How can car rental operators save water within the vehicle washing and rinsing process?
Washing with an automatic car wash is more water efficient than washing by hand. If you use the hose to wash a car, the hose releases 11 gallons of water per minute, according to Jack Jackson, president of Awash Systems Corp.
As cities are getting stricter with water conservation, some rental operators are being forced to cut their water usage and re-evaluate their car-washing method, including assessing more water friendly containment or recycling systems.
Here are some ideas for developing an eco-friendly car wash to reduce water usage, comply with water conservation programs, and ultimately save money on the water bill.
Types of automatic car washes include a rollover or in-bay (the car is stationary while the wash equipment moves over the car), the drive-through (a curtain or top wheel to clean horizontal surfaces and two side brushes to clean the front, rear, and vertical surfaces), and a conveyorized tunnel (the conveyor pulls a car through the wash equipment).
Rental operators can choose from touch-free cleaning and friction-cleaning equipment, but touch-free cleaning utilizes four times more water than friction-cleaning equipment, says Kevin Collette, vice president of sales for Sonny’s CarWash Factory, an automatic car-wash manufacturer.
With touch technology, the brushes do the cleaning, requiring less soap and water during the washing process.
Awash Systems Corp. offers an automatic car wash that takes up less space. According to Jackson, it’s a “portable car wash on wheels.”
“Our system fits the niche that doesn’t have room for a large automatic car wash,” says Jackson. “You don’t need a specific spot for a car wash; you can put our portable wash inside your facility or hook it up outside.”
Using the portable system, car washers walk the spinning brush around the vehicle, apply soap, and then rinse with water. Hooked up to a water hose, the system automatically disposes of a set amount of water. For a single car, the system uses one gallon of water to wash and two gallons of water to rinse, according to Jackson.
When setting up a car wash, car rental facilities need a water containment system. The federal Clean Water Act sets water quality standards for contaminants in surface waters. It is illegal to release any type of pollutant into navigable waters, including soap and dirty water from car washes.
With some states — like California — experiencing severe droughts, water usage standards have become even stricter.
The city of Beverly Hills enacted an ordinance to cut water usage by 30%. “I went to a city meeting and was told that car rental companies couldn’t use water to wash cars anymore unless we had a recycling water system,” says Sam Zaman of Black and White Car Rental, an exotic rental company.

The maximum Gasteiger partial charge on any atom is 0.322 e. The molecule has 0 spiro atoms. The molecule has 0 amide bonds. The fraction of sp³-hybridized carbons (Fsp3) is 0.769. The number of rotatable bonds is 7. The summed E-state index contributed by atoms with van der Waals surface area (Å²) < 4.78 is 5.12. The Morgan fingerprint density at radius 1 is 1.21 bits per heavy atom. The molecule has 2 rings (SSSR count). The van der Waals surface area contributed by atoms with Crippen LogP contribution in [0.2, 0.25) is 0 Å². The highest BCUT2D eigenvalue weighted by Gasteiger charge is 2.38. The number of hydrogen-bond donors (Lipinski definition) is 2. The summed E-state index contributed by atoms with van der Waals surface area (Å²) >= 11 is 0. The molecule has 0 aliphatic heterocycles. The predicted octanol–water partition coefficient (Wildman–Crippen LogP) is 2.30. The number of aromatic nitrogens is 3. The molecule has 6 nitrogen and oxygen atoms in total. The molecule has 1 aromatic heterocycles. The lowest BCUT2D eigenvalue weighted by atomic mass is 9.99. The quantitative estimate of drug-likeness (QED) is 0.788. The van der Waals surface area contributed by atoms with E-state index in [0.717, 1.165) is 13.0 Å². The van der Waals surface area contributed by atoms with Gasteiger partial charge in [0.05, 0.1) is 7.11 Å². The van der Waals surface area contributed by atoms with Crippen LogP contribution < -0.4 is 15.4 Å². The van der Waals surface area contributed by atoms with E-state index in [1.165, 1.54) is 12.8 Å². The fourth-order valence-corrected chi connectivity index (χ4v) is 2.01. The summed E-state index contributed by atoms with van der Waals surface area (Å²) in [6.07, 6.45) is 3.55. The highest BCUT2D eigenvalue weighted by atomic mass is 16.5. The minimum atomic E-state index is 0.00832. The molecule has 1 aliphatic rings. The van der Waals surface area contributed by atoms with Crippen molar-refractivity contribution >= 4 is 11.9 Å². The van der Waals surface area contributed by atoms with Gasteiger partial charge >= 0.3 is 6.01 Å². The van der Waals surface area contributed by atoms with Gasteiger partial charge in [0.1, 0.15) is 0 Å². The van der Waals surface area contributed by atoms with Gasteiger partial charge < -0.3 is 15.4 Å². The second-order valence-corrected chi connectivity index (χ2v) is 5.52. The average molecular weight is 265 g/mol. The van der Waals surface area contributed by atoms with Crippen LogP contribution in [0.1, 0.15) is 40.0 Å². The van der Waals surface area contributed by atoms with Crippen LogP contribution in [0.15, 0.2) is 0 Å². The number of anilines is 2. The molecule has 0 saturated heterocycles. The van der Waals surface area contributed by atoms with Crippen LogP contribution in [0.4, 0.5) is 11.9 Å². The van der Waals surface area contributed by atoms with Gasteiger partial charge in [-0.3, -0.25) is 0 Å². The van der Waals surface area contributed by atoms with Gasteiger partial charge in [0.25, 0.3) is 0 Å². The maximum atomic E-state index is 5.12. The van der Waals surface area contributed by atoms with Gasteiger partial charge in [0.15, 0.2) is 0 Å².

In the end, Zaman purchased a $30,000 filtration system that recycles the water. So far, the system has cut his company’s water usage about 30% to 40%, he says.
Using Reclaimed Water
As more towns and municipalities call for water reduction, water recycling systems — similar to the one Zaman purchased — are becoming more popular among car rental companies.
Geomat’s containment mat collects a car wash’s water for reuse. The system captures waste-water runoff, filters it, and then either pumps it back into the system for reuse (closed loop) or sends it to the city’s sanitary sewer line.
The reclaimed water lasts about eight to 10 weeks for a typical car rental company, according to Al DeChard, president of Geomat.
The car pulls up on top of the Geomat unit to get washed. After collected in the mat, the water flows into a series of filters and fills up a holding tank. After it flows into another tank, it’s mixed with some fresh water. It then goes through a pump to be reused for washing cars.
“About 15% of our clients are looking into this system to save money on their water bills,” says DeChard.
Developed by New Wave Industries, the PurWater Water Recovery System also captures car-wash water and puts it through a filtration system. Most of the process occurs underground through a series of tanks. As the water settles into the first tank, the solids in the water drop to the bottom of the tank, allowing the water to flow into the next tank. Once the water reaches the third tank, it has gotten progressively cleaner, according to Gary Hirsh, president of New Wave Industries.
When a car enters the wash system, it will signal the system to draw water from the last tank for a final filtration. “The PurWater system can use about 75% of reclaimed water to wash vehicles,” says Hirsh.
Scott Neal, a Rent-A-Wreck operator in Phoenix, can’t wash his cars on-site at the rental facility. He has partnered with a local car wash company to get his cars washed.
Currently, Neal pays the car wash a monthly rate of $12 per car for unlimited washes. “The price for the car wash is part of the customer’s $6 maintenance fee, which also includes replacement of oil and other fluids to upkeep the car,” says Neal.
During the rental, Neal allows and encourages customers to drive through the off-site car wash as many times as they want. After the rental, each customer receives a free car-wash coupon to take their personal vehicle. It’s a win-win: Neal gets his rental cars returned clean and the car wash company has access to more potential customers.
In severe drought areas, some rental companies decided to turn off their on-site car washes, according to Matthew Fairbanks, president of Conrac Solutions, an operator of consolidated airport facilities. “The company would leave a note saying, ‘we are in a drought and didn’t wash your car. Here is a credit of $5 off the rental price.’”